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Insufficient special syringes may affect Japan’s coronavirus vaccination

Insufficient special syringes may affect Japan's coronavirus vaccination

(Picture says: On December 4, protesters gathered outside Japan's Ministry of Health, Labour and Welfare in Tokyo to call on medical staff to strike. Figure/Reuters)

Japan is trying its best to purchase special syringes so that it can extract the largest number of doses from each bottle of coronavirus vaccine, but it is difficult for manufacturers to quickly increase production, which raises concerns that millions of doses of vaccine may be wasted.

According to the report, Japan, with a population of 126 million, signed a contract with Pfizer last month to purchase 144 million doses of vaccines, enough for 72 million people, and vaccination activities are scheduled to begin on Wednesday.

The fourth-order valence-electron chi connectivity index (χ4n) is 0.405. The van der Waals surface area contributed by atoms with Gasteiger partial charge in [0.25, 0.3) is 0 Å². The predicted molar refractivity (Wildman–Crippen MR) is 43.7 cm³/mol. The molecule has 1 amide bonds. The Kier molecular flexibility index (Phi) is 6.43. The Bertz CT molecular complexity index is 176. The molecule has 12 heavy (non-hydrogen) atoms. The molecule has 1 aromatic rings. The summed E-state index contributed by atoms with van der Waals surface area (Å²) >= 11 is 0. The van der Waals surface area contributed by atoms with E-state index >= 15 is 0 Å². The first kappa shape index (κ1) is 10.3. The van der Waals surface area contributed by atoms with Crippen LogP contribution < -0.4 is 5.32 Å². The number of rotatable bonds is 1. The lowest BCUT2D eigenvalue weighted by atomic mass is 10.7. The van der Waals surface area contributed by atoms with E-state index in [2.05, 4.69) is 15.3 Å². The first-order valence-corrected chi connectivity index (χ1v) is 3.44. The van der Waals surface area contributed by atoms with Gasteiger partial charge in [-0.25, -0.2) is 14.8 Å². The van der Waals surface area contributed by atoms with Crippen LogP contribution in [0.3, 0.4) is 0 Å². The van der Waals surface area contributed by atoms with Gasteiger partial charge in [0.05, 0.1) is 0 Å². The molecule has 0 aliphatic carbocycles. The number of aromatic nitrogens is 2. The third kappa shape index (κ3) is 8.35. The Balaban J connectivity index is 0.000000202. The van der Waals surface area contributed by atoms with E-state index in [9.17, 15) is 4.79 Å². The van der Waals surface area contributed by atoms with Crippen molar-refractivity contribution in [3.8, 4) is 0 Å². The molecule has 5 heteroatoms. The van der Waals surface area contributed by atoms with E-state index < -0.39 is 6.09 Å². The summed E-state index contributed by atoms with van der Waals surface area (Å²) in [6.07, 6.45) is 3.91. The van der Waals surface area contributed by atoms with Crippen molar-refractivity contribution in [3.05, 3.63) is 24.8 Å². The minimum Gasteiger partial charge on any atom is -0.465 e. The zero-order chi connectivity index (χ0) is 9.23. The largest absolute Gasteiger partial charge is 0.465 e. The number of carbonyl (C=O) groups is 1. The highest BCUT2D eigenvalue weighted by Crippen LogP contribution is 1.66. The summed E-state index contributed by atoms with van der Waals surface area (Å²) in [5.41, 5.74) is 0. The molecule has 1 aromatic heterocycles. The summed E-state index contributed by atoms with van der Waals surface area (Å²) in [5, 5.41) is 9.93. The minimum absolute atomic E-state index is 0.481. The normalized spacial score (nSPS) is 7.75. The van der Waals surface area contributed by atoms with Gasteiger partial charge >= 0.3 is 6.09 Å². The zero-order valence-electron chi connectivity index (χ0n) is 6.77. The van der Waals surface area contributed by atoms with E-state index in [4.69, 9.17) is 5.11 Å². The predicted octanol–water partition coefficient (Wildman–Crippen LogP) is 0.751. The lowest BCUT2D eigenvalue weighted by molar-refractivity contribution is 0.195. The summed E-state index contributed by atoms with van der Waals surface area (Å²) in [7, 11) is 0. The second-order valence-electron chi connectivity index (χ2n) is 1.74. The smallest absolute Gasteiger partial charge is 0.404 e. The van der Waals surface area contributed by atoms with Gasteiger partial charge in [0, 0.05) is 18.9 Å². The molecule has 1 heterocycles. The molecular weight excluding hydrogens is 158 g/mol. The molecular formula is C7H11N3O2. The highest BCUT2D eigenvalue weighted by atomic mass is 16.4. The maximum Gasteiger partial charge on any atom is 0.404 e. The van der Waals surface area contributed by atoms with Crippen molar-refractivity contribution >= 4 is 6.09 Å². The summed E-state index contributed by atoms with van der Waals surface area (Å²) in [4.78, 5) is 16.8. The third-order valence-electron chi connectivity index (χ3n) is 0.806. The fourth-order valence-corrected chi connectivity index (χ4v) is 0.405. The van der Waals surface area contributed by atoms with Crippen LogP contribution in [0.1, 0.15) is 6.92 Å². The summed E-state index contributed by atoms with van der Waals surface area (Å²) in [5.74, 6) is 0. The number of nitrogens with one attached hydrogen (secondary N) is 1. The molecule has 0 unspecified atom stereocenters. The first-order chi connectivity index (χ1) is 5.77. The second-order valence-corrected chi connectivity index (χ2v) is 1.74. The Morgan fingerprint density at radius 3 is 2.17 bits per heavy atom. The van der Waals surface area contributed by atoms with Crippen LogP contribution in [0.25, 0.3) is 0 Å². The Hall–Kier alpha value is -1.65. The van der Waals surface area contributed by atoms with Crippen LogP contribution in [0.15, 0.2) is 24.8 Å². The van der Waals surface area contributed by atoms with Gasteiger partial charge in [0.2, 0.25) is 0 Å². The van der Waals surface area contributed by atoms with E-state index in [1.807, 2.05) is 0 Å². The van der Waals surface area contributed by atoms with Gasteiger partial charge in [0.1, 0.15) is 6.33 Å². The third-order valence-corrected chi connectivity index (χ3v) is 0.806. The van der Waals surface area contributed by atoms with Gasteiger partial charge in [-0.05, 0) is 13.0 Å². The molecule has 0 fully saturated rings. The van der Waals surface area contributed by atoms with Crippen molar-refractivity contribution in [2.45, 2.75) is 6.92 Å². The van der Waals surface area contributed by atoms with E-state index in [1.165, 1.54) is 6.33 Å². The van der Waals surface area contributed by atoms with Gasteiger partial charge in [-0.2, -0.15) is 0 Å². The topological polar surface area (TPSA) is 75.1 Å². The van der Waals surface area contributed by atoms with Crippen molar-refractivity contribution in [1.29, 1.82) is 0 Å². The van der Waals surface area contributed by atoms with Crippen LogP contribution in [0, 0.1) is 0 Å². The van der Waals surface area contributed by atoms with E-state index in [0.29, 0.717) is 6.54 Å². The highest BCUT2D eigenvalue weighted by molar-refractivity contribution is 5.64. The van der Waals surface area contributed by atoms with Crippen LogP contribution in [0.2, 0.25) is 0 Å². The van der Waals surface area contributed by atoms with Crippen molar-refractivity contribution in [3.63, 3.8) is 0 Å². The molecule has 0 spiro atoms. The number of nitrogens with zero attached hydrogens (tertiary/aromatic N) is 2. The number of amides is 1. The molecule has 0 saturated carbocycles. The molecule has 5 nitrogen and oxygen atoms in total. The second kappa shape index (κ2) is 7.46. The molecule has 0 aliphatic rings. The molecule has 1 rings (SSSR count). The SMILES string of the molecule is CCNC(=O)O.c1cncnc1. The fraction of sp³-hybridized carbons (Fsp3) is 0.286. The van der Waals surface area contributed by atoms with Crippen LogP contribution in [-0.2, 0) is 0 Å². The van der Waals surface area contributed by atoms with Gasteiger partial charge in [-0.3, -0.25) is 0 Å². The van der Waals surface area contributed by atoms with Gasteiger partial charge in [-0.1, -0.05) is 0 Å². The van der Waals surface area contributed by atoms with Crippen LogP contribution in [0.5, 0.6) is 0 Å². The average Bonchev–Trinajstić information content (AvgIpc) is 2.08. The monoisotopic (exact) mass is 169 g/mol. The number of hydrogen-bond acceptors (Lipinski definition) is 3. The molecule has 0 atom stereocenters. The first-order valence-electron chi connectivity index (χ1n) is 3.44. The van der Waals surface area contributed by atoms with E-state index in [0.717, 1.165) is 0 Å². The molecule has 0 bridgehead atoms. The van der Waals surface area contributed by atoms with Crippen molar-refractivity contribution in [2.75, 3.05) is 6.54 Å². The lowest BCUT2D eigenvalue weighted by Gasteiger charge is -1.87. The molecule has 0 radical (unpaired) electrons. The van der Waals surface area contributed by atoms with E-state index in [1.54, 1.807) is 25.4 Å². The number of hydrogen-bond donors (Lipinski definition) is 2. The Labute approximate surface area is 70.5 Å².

Pfizer said that six doses should be available in each vaccine bottle, but this requires a special low-dead-angle syringe, and ordinary syringe can only draw five doses.

“We are still trying to purchase these special syringes,” Katsunobu Kato, Japan’s Chief Cabinet Secretary, said on Tuesday.

When asked last week whether the shortage of syringes meant a reduction in the number of doses that Japan could inoculate, he did not answer directly.

Both Pfizer Japan spokesman and officials of Japan’s Ministry of Health, Labour and Welfare refused to disclose whether the contract to provide 144 million doses of vaccine to Japan by the end of this year was based on six doses per bottle.

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